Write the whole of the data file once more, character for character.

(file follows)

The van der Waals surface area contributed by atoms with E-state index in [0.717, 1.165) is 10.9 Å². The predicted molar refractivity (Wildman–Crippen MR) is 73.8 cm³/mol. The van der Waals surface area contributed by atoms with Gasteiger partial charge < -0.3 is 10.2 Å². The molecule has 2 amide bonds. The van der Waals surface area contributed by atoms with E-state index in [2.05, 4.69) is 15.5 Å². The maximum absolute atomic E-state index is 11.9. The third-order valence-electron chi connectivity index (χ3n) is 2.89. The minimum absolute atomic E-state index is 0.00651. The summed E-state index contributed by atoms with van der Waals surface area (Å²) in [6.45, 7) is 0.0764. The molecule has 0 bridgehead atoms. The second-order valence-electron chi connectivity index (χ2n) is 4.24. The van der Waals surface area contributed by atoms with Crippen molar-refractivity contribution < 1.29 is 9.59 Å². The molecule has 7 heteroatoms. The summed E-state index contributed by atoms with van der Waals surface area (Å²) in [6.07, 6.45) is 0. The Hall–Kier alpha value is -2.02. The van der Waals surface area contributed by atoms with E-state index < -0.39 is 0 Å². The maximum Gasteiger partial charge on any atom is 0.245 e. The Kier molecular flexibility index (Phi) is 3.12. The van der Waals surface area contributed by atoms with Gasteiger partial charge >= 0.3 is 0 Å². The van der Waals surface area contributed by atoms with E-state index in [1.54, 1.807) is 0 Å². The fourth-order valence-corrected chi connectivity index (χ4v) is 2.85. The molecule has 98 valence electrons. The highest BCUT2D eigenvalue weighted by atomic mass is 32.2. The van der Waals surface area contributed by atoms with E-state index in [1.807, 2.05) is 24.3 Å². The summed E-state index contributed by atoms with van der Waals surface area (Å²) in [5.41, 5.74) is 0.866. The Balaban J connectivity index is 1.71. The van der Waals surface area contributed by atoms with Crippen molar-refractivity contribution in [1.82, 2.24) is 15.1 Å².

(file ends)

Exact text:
The van der Waals surface area contributed by atoms with E-state index in [0.717, 1.165) is 10.9 Å². The predicted molar refractivity (Wildman–Crippen MR) is 73.8 cm³/mol. The van der Waals surface area contributed by atoms with Gasteiger partial charge < -0.3 is 10.2 Å². The molecule has 2 amide bonds. The van der Waals surface area contributed by atoms with E-state index in [2.05, 4.69) is 15.5 Å². The maximum absolute atomic E-state index is 11.9. The third-order valence-electron chi connectivity index (χ3n) is 2.89. The minimum absolute atomic E-state index is 0.00651. The summed E-state index contributed by atoms with van der Waals surface area (Å²) in [6.45, 7) is 0.0764. The molecule has 0 bridgehead atoms. The second-order valence-electron chi connectivity index (χ2n) is 4.24. The van der Waals surface area contributed by atoms with Crippen molar-refractivity contribution < 1.29 is 9.59 Å². The molecule has 7 heteroatoms. The summed E-state index contributed by atoms with van der Waals surface area (Å²) in [6.07, 6.45) is 0. The Hall–Kier alpha value is -2.02. The van der Waals surface area contributed by atoms with E-state index < -0.39 is 0 Å². The maximum Gasteiger partial charge on any atom is 0.245 e. The Kier molecular flexibility index (Phi) is 3.12. The van der Waals surface area contributed by atoms with Gasteiger partial charge >= 0.3 is 0 Å². The van der Waals surface area contributed by atoms with E-state index in [1.54, 1.807) is 0 Å². The fourth-order valence-corrected chi connectivity index (χ4v) is 2.85. The molecule has 98 valence electrons. The highest BCUT2D eigenvalue weighted by atomic mass is 32.2. The van der Waals surface area contributed by atoms with E-state index in [1.807, 2.05) is 24.3 Å². The summed E-state index contributed by atoms with van der Waals surface area (Å²) in [5.41, 5.74) is 0.866. The Balaban J connectivity index is 1.71. The van der Waals surface area contributed by atoms with Crippen molar-refractivity contribution in [1.82, 2.24) is 15.1 Å².